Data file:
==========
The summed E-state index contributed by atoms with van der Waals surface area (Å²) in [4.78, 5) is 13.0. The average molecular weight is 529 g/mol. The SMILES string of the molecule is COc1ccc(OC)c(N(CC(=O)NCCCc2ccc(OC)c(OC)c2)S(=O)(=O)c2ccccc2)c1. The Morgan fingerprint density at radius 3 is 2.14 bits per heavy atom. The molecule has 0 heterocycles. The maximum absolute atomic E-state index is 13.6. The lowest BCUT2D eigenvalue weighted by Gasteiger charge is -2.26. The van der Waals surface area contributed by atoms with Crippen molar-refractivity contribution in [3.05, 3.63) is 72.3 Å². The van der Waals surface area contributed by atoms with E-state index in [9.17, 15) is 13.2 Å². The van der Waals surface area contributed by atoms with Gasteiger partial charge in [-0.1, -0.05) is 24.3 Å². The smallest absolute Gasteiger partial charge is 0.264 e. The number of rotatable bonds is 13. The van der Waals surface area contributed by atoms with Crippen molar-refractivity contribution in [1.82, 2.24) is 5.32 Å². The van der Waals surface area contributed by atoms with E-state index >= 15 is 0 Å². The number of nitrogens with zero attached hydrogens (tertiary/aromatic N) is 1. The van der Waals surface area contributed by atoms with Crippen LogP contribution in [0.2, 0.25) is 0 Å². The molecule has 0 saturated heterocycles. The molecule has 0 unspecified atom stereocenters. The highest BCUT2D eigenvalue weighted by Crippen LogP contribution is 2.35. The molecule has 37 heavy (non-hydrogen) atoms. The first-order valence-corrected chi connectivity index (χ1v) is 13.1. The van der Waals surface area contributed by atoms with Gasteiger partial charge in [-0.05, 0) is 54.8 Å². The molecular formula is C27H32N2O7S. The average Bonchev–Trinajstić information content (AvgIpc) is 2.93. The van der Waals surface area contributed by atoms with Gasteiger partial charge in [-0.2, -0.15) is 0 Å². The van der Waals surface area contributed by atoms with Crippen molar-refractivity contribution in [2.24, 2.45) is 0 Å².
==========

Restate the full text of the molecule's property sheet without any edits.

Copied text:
The summed E-state index contributed by atoms with van der Waals surface area (Å²) in [4.78, 5) is 13.0. The average molecular weight is 529 g/mol. The SMILES string of the molecule is COc1ccc(OC)c(N(CC(=O)NCCCc2ccc(OC)c(OC)c2)S(=O)(=O)c2ccccc2)c1. The Morgan fingerprint density at radius 3 is 2.14 bits per heavy atom. The molecule has 0 heterocycles. The maximum absolute atomic E-state index is 13.6. The lowest BCUT2D eigenvalue weighted by Gasteiger charge is -2.26. The van der Waals surface area contributed by atoms with Crippen molar-refractivity contribution in [3.05, 3.63) is 72.3 Å². The van der Waals surface area contributed by atoms with E-state index in [9.17, 15) is 13.2 Å². The van der Waals surface area contributed by atoms with Gasteiger partial charge in [-0.1, -0.05) is 24.3 Å². The smallest absolute Gasteiger partial charge is 0.264 e. The number of rotatable bonds is 13. The van der Waals surface area contributed by atoms with Crippen molar-refractivity contribution in [1.82, 2.24) is 5.32 Å². The van der Waals surface area contributed by atoms with E-state index >= 15 is 0 Å². The number of nitrogens with zero attached hydrogens (tertiary/aromatic N) is 1. The van der Waals surface area contributed by atoms with Crippen LogP contribution in [0.2, 0.25) is 0 Å². The molecule has 0 saturated heterocycles. The molecule has 0 unspecified atom stereocenters. The highest BCUT2D eigenvalue weighted by Crippen LogP contribution is 2.35. The molecule has 37 heavy (non-hydrogen) atoms. The first-order valence-corrected chi connectivity index (χ1v) is 13.1. The van der Waals surface area contributed by atoms with Gasteiger partial charge in [-0.05, 0) is 54.8 Å². The molecular formula is C27H32N2O7S. The average Bonchev–Trinajstić information content (AvgIpc) is 2.93. The van der Waals surface area contributed by atoms with Gasteiger partial charge in [-0.2, -0.15) is 0 Å². The van der Waals surface area contributed by atoms with Crippen molar-refractivity contribution in [2.24, 2.45) is 0 Å².